vancouver home heat pump

Things to think about before buying a heat pump


As the climate crisis continues, in southwestern BC we’re seeing hotter summers, wetter winters, and more extreme, unpredictable weather conditions. For homeowners, cutting carbon emissions, alongside improving the resilience of their homes to extreme weather, has become increasingly important.

In BC, more than half of the energy used in a typical home comes from space heating and cooling. The majority of heating systems in these homes are powered by natural gas or oil and are a significant source of greenhouse gas emissions in our province, contributing to the climate impacts mentioned above. Using more energy-efficient and low-carbon heating can help homes reduce their carbon footprint, conserve energy, and may also reduce energy bills.

One of the most effective ways to reduce your home’s emissions, and safeguard your home against extreme weather events, is to install an electric heat pump. Let’s explore some benefits and considerations of installing a heat pump in Vancouver.

What is a heat pump?

A heat pump is a heating and cooling system that can be installed on the outside of your home. It works by transferring heat from one place to another, using an internal refrigerant. In the winter, your heat pump will take heat from the outdoors and move it inside. Yes, even on a cold winter day there is still heat in the air that can be transferred. In the summer, it removes heat from your home and transfers it to the outdoors.

Heat pumps don’t generate heat, they just move hot and cold air around. This makes them much more efficient than other heating and cooling systems like furnaces or air conditioners. They are also “set and forget” systems, so you won’t need to adjust the temperature day-to-day.

Why use a heat pump?

Heat pumps handle heating and cooling in one system, saving you the hassle of buying separate appliances. They deliver three times more heat energy to a home than the electrical energy they consume and can cut your electricity use by 50%, depending on the heating system the heat pump is replacing.

If you live in BC, choosing an electric heat pump means it will be powered by hydroelectricity, making it a much more environmentally friendly option than heating systems that use natural gas or oil. There are many rebates available for homes that switch to heat pumps, both at the federal and provincial levels.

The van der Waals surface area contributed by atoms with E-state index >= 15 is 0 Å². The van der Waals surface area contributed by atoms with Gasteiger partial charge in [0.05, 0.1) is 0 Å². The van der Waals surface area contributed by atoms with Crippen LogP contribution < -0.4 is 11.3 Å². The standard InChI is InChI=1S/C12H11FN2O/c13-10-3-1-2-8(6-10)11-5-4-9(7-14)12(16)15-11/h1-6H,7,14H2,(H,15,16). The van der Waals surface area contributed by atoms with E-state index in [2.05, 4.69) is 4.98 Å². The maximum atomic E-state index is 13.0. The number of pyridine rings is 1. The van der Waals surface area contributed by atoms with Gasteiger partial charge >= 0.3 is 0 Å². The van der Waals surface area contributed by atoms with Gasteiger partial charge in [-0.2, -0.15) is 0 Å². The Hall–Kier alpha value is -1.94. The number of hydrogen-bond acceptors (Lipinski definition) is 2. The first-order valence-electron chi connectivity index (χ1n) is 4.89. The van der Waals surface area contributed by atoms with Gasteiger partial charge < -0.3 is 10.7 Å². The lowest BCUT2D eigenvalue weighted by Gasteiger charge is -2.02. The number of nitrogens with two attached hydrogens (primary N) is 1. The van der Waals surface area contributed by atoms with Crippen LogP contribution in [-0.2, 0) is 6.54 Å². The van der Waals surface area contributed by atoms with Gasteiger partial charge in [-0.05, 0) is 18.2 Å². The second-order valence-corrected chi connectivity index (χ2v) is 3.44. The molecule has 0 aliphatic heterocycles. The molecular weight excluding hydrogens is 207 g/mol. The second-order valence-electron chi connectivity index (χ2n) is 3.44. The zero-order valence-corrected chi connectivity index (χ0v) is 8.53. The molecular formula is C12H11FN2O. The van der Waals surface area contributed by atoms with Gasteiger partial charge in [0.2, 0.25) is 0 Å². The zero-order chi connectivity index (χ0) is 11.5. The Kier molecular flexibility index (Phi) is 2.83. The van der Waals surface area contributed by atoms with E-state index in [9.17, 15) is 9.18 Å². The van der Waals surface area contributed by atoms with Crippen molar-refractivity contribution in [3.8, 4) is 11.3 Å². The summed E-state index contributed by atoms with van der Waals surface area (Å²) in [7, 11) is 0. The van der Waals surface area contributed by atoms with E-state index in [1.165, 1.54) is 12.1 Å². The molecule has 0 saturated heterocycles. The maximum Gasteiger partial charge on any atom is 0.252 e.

Access rebates for home energy renovations:

What to know before buying a heat pump

While buying a heat pump may seem like a quick energy fix, there are often smaller, more cost-effective things you can do before replacing your heating system in order to improve your home’s energy efficiency and reduce its carbon footprint. Check out our blog on home retrofits to learn more.

Types of heat pumps

Heat pumps come in a variety of types, sizes, and systems. Houses with built-in ducting can use central ducted heat pumps that heat and cool air through ductwork that is connected to vents in each room. Homes without pre-existing ducting, or those that want to remove or stop the use of ducting, can use mini-split heat pumps.

If you live in a place with long, cold winters, you may want to look for a cold climate heat pump. Cold climate heat pumps are built to work efficiently in conditions down to -25 degrees Celsius. They can also be used in heritage homes or homes that are less efficient in cold weather.

Air-to-water heat pumps are a great option for homeowners who want the comfort of radiant heating without increasing their carbon footprint. They are also a good choice for homeowners who are retrofitting an electric or gas-dependent home.

Finding the right contractor

Finding the right contractor to install your heat pump is just as important as finding the right heat pump. Heat pump installations can be complex, so it’s important to find a contractor who is qualified and has experience. You’ll also need to use a contractor to access many of the home retrofitting rebates.

You can find a list of registered contractors on the Clean BC website. Once you’ve found a few contractors in your area, be sure to read reviews and get referrals from friends or family before making your decision.

Quiet heat pumps

A common complaint about heat pumps is that they are noisy. But the truth is, not all heat pumps are created equal. There are plenty of quiet heat pumps on the market, just like there are quiet dishwashers and washing machines–it’s just a matter of knowing what to look for.

When you’re shopping for a heat pump, be sure to ask your contractor about the decibel rating. A standard heat pump has a decibel rating of about 60, but there are plenty of heat pumps on the market with ratings as low as 50. If you live in a duplex or will be installing your heat pump close to your neighbours, be sure to find and install a quiet model.

Green home, green planet

Looking for ways to shrink your carbon footprint and do your part for the environment? Heat pumps are a great solution. Switching to a heat pump can reduce your household’s greenhouse gas footprint by over 90%!

Thinking about getting a heat pump?? Start by getting free home energy advice from a CityGreen expert when you bank with Vancity. Plus, members get up to $400 in rebates for EnerGuide pre-retrofit and post-retrofit home evaluations.

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